In the arms control process, we abided by the arms control treaties. We lived, we followed the law so to speak. The Soviet Union didn't. They violated every one of the treaties they signed. They circumvented every one of the treaties they signed.
They exploited the possibilities within the bounds of the treaty to maximize their military preparations. They had a strategy to violate arms control agreements. They didn't just violate that. They had a strategy to do so.
Ask the experts on arms control in this country about this; they can't tell you anything about that strategy. Why did the Soviets violate the agreements? Multiple purposes. Perhaps the obvious reason was to gain incremental military advantages.
But there are other important reasons. One was to test our intelligence capabilities. If they revealed an illegal missile, and we then come and complain to them about it a few weeks later, they have a good idea how we learned about it.
They know where our satellites are flying. But they may not know what the full capacities are of our satellites. If the satellite is flying directly over the missile, they know very easily that the satellite took a photograph of that missile.
But let's say the satellite was flying very far away, and if that satellite took a photograph of the illegal missile, it would be done at a 15-degree angle. Well, maybe they were testing to see what the capabilities of that satellite and our photographic intelligence capabilities were.
Well, by violating the agreement, and then having us reveal that we knew about their violation, they have just tested the effectiveness of our intelligence capabilities. And they are now have the capacity to improve their ability for maskirovka. And maskirovka which relates to the word mask has to do with denial and deception, where they can camouflage their illegal military activities in a way that is more effective. Now they know what our capabilities are.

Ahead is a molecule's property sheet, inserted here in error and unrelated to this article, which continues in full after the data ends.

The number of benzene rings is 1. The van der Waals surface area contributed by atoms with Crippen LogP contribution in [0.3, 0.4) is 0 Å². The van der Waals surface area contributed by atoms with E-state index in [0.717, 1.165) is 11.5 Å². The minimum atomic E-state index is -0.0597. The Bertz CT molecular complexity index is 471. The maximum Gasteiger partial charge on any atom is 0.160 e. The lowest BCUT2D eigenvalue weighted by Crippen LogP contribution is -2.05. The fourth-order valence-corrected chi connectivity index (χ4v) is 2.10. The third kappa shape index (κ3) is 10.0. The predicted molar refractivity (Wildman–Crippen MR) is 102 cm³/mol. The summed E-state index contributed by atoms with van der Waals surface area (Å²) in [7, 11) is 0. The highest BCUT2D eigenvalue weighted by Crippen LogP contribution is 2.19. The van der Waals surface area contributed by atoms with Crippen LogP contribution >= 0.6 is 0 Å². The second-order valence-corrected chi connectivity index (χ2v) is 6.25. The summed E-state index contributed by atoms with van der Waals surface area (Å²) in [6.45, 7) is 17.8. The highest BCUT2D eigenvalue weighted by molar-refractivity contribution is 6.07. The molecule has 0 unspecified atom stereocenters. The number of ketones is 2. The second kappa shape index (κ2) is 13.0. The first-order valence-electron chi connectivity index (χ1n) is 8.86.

Ask the arms control experts about this, and they will not be able to tell you about it because they don't even want to know about this. They don't want to know about it. Because it interferes with the utopian view that arms control will contribute to peace.
And it doesn't. It doesn't. It just perpetuates a completely imperfect relationship. And it does not reduce tensions at all.
Communist regimes throughout history have never played by the rules. From oppressing its people to manipulating its position in the world, communism prevents the private sector from developing innovations that benefit society.
When there is no free market to develop technology, then the regime must obtain it in any way it can, from forcing its citizens to produce against their will, to violating treaties and stealing intellectual properties.
For communism, it’s all about the advantage, not about the rule of law. Don’t miss Part 3 of The BL’s “In Great Minds” series, “Understanding Communism.” Doctor John Lenczowski talks about how communism imposes self-censorship in the US.
For the BL, I’m Rich Crankshaw with “In Great Minds.”